We have only focused attention on the H-atom abstraction step; detailed introduction to the enzymatic systems and complete balance of the reaction are detailed in the cited references. It is often claimed that metalloenzymes that abstract H have some ‘radical character’: M=O can be written with the resonance structure M–O [16]. H-atom abstraction is a consensus step of iron-dependent systems belonging to different classes of metalloenzymes. The cytochrome P-450-dependent monooxygenases as well as the non-heme diferric methane monooxygenase (MMO) involve homolytic C–H bond cleavage of the substrate by a high-valent iron-oxo species that can be described as an electrophilic iron-oxyl radical to give an alkyl radical (R in Fig. 5) [17–22]. Nevertheless, Mayer suggests that the radical character has little to do with H abstracting reactivity and that these reactions are rather controlled by the endothermicity of the H-atom transfer step.

Fig. 5

H abstraction by P 450 : a radical cage process.

Considerable evidence supports the existence of the carbon radical (R in Fig. 5) that subsequently displaces the hydroxyl group from iron in a homolytic substitution (oxygen rebound mechanism): primary isotope effect, C–H bond selectivity, carbon skeletal rearrangements (ring opening, ring expansions, etc.) during oxidation of radical clock substrate probes. Nevertheless, the involvement of true radical intermediates has been questioned and a non-synchronous concerted mechanism was invoked [19–22].

Lipoxygenase [23–25] is a particular example of non-heme mononuclear iron enzymes in which a high-valent iron centre is not required for activation of the substrate, catalysis occurring through substrate activation rather than O2 activation. The mammalian enzymes act on arachidonic acid to produce hydroperoxides that are precursors of leucotrienes and lipoxins, mediators of inflammation. The catalytic centre contains a Fe(III)–OH species that is proposed to abstract the C-11(R) H atom of the substrate, leading to a carbon radical and a ferrous Fe(II)–OH2 centre (Fig. 6). A kinetic isotope effect indicates that C–H bond cleavage is involved in the rate-determining step. Kinetic experiments further confirm that the C–H bond cleavage occurs prior to the incorporation of O2 by the activated substrate-enzyme complex. A biomimetic model described by Stack et al. [23,24] reproduces this mechanism. The redox potential of the iron centre (600 mV/NHE) being too low for a pure outer sphere reaction (for 1, 4 cyclohexadiene E°1/2 = 1.1 V/NHE), only the approach of Mayer [26] can explain the observed reactivity: very weak strength (0.76 kcal mol–1) for the broken C–H bond, the strength of the formed O–H bond providing additional driving force for the reaction when compared to the purely outer sphere mechanism.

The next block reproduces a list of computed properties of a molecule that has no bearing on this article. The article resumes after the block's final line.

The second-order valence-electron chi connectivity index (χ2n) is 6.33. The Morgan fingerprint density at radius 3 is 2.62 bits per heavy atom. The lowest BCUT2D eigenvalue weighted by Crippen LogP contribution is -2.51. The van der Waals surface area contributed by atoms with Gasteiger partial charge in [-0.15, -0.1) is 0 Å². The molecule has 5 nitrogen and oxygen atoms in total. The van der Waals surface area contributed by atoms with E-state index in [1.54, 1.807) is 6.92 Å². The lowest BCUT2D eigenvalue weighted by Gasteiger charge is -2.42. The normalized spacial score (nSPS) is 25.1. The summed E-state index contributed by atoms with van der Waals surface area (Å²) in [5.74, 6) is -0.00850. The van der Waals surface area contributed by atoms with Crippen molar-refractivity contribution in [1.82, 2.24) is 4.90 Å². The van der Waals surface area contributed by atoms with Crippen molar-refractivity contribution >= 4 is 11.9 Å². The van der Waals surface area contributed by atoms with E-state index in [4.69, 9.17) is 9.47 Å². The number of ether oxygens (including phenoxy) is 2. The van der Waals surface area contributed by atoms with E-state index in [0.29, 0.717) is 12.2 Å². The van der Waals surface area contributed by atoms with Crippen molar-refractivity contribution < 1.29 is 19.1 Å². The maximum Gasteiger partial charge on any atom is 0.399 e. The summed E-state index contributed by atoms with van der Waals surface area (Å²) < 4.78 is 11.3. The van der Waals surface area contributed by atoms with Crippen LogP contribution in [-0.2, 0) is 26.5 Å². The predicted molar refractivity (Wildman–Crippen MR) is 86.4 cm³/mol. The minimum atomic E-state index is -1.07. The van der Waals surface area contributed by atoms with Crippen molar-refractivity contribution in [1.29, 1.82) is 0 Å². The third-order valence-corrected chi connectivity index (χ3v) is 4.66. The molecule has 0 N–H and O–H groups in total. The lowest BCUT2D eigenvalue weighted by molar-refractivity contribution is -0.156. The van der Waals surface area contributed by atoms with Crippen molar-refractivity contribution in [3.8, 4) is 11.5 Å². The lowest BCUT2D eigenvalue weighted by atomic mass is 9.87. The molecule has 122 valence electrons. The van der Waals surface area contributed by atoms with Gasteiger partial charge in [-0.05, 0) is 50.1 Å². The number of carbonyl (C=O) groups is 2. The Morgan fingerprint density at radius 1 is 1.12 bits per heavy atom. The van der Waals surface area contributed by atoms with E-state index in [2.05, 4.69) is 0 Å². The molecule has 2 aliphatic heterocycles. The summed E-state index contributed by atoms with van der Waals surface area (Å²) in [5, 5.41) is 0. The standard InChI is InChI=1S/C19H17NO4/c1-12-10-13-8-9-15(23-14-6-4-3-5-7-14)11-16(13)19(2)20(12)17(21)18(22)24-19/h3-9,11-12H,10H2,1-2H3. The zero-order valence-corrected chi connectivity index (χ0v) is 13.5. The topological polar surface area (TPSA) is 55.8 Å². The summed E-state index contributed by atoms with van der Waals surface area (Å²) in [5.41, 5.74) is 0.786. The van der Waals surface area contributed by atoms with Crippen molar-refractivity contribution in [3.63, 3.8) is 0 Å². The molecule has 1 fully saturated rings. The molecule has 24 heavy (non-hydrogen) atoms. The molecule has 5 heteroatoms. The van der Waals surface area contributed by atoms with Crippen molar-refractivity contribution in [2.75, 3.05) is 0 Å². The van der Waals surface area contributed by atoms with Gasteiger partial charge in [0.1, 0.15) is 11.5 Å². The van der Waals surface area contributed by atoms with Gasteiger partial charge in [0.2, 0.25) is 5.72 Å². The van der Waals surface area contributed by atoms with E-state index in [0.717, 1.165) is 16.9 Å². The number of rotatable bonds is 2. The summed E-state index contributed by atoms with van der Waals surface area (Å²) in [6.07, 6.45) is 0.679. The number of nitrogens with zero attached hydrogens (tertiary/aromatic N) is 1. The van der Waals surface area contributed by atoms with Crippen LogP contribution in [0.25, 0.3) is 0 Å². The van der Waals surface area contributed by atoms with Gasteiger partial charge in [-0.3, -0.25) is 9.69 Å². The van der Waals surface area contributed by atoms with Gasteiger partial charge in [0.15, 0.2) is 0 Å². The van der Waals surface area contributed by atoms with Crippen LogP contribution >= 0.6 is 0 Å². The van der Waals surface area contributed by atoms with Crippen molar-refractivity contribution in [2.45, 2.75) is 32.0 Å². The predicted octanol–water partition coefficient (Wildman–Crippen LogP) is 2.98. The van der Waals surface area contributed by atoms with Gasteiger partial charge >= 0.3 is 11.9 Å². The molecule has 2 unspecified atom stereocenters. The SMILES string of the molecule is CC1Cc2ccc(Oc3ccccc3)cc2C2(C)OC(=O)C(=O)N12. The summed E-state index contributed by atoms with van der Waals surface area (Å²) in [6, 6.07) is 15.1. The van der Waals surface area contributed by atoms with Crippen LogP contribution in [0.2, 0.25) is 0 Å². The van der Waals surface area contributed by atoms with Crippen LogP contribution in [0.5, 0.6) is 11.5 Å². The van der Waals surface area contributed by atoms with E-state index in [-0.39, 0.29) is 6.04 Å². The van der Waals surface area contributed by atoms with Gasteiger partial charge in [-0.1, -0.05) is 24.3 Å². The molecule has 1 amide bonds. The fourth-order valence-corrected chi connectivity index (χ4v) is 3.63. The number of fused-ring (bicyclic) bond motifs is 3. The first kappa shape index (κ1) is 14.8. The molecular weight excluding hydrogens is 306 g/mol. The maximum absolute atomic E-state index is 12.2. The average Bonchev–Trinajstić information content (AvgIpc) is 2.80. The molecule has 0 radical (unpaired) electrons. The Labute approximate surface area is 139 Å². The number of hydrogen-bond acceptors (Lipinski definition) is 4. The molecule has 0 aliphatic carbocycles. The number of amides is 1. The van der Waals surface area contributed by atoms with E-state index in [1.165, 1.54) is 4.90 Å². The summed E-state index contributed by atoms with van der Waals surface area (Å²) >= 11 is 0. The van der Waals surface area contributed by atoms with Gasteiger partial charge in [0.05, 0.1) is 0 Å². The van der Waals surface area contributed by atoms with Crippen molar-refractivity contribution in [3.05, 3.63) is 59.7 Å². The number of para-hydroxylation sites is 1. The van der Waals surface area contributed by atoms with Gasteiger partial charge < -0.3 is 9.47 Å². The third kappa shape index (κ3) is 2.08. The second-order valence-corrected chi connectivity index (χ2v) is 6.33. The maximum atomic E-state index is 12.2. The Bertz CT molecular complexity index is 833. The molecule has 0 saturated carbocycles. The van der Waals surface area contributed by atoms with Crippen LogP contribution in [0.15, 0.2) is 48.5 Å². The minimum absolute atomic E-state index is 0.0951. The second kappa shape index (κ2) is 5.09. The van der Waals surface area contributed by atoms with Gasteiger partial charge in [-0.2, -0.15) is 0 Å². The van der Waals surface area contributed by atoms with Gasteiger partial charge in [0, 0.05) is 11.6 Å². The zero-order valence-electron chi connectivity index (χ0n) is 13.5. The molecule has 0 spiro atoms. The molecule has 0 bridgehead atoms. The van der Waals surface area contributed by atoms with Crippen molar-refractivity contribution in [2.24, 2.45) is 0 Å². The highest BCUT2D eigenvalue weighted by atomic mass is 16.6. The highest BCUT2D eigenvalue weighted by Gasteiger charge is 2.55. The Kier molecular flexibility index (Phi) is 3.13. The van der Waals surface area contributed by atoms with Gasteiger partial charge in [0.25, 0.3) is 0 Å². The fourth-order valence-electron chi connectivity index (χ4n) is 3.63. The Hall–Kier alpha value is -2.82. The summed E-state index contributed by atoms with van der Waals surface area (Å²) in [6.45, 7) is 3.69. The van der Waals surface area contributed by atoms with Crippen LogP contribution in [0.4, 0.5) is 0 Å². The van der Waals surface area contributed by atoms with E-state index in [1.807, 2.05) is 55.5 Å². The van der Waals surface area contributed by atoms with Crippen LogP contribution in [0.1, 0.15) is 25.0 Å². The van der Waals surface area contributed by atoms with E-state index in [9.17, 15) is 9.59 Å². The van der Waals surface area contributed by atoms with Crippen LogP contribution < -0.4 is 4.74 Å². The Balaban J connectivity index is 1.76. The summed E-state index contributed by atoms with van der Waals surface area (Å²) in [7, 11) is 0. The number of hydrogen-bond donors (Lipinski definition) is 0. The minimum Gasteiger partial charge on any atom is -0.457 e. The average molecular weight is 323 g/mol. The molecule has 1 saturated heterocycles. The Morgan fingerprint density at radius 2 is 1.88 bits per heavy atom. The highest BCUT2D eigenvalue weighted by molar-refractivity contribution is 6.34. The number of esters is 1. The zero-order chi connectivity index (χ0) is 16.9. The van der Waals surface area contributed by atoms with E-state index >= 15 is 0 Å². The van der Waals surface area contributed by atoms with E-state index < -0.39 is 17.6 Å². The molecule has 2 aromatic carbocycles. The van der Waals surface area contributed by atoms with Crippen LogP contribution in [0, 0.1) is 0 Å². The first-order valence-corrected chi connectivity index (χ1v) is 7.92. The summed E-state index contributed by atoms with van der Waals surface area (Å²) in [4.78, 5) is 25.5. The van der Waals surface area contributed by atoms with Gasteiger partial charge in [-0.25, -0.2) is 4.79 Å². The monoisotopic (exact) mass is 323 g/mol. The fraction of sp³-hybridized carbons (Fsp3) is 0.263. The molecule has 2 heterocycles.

Fig. 6

H-atom abstraction in lipoxygenase.

Similar process could arise with copper enzymes. Nevertheless, few copper enzymes are able of hydrocarbon C–H bond oxidation, owing to the impossibility to reach a highly oxidizing Cu(III) state (the ligand is oxidized before the metal). It has been proposed for dopamine β-hydroxylase (DBH) a homolytic C–H bond cleavage on the dopamine substrate by a transient Cu–O° species [27,28] (Fig. 7).

Fig. 7

Proposed mechanism for DBH.

5 Radical enzymes

A fascinating class of metalloenzymes is that whose members utilize their own polypeptide chain as a cofactor and generate organic free radicals on specific amino acid residues [29–31]. The amino acids usually involved in such a redox process include tyrosine (class-I ribonucleotide reductase, photosystem II, prostaglandine H synthase, bovine liver catalase, DNA photolyase, galactose oxidase, glyoxal oxidase...), tryptophan (cytochrome c peroxidase) and glycine (ribonucleotide reductase, pyruvate formate lyase).

A homolytic C–H bond breaking is suggested on the basis of experiments and calculations in class I RNR [31]: a Cys 439 thiyl radical abstracts H-atom at C3' position of the substrate, leading to a carbon radical (Fig. 8).

Fig. 8

H abstraction by a thiyl radical (class I RNR).

A similar step is also suggested on the basis of B3LYP calculations for class-III RNR, the H abstraction being endothermic by 9.7 kcal mol–1, the formyl radical formed being stabilized by H-bonding [31]. Hydrogen atom abstraction by a thiyl radical (from a cysteine) is also observed with benzyl succinate synthase: a benzyl radical is created from a toluene methyl, this step occurring with a relatively low barrier of 12.9 kcal mol–1 [31].

In coenzyme B12-dependent enzymes, H-atom abstraction occurs from the substrate by an Ado-CH2 radical, leading to a carbon radical on the substrate [31] (Fig. 9). The barrier of the H-atom transfer has been calculated for substrate models and Ado-CH2 to be ca 10 kcal mol–1.

Fig. 9

Example: diol deshydratase.

Some enzymes utilize a glycyl radical (pyruvate formate lyase, class-III anaerobic RNR, benzyl succinate synthase) to promote H-atom abstraction [31]. Nevertheless, looking to resonance structures of glycyl radicals, H-abstraction affording the radical may involve C–H, O–H or N–H homolytic bond breaking (Fig. 10).

Fig. 10

Resonance structures for glycyl radical.